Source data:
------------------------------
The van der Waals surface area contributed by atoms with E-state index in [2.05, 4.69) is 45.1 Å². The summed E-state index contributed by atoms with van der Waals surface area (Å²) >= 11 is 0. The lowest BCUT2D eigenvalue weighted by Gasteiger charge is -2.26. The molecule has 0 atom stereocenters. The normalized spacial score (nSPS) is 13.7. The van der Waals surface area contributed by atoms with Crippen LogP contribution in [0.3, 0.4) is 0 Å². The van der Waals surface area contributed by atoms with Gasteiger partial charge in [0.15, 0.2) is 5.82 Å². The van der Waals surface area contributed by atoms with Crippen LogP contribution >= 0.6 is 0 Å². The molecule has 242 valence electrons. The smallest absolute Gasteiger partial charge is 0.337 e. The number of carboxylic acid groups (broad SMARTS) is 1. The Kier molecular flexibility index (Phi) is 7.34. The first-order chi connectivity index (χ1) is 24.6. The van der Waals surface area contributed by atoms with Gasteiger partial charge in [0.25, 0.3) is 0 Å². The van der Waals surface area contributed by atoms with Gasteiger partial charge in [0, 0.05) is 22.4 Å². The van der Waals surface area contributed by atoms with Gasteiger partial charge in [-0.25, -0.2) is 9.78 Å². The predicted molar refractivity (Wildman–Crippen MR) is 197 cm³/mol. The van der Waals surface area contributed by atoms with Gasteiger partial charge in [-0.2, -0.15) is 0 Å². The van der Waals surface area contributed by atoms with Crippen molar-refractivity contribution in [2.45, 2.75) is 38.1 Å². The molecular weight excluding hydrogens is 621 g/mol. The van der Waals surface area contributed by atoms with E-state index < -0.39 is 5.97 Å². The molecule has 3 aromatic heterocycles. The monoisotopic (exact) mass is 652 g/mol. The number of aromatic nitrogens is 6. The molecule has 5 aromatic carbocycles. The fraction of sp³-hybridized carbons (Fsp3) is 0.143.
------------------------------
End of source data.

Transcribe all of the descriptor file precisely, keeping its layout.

The van der Waals surface area contributed by atoms with E-state index in [2.05, 4.69) is 45.1 Å². The summed E-state index contributed by atoms with van der Waals surface area (Å²) >= 11 is 0. The lowest BCUT2D eigenvalue weighted by Gasteiger charge is -2.26. The molecule has 0 atom stereocenters. The normalized spacial score (nSPS) is 13.7. The van der Waals surface area contributed by atoms with Crippen LogP contribution in [0.3, 0.4) is 0 Å². The van der Waals surface area contributed by atoms with Gasteiger partial charge in [0.15, 0.2) is 5.82 Å². The van der Waals surface area contributed by atoms with Crippen LogP contribution >= 0.6 is 0 Å². The molecule has 242 valence electrons. The smallest absolute Gasteiger partial charge is 0.337 e. The number of carboxylic acid groups (broad SMARTS) is 1. The Kier molecular flexibility index (Phi) is 7.34. The first-order chi connectivity index (χ1) is 24.6. The van der Waals surface area contributed by atoms with Gasteiger partial charge in [0.25, 0.3) is 0 Å². The van der Waals surface area contributed by atoms with Gasteiger partial charge in [0, 0.05) is 22.4 Å². The van der Waals surface area contributed by atoms with Gasteiger partial charge in [-0.25, -0.2) is 9.78 Å². The predicted molar refractivity (Wildman–Crippen MR) is 197 cm³/mol. The van der Waals surface area contributed by atoms with Gasteiger partial charge in [-0.2, -0.15) is 0 Å². The van der Waals surface area contributed by atoms with Crippen molar-refractivity contribution in [2.45, 2.75) is 38.1 Å². The molecular weight excluding hydrogens is 621 g/mol. The van der Waals surface area contributed by atoms with E-state index < -0.39 is 5.97 Å². The molecule has 3 aromatic heterocycles. The monoisotopic (exact) mass is 652 g/mol. The number of aromatic nitrogens is 6. The molecule has 5 aromatic carbocycles. The fraction of sp³-hybridized carbons (Fsp3) is 0.143.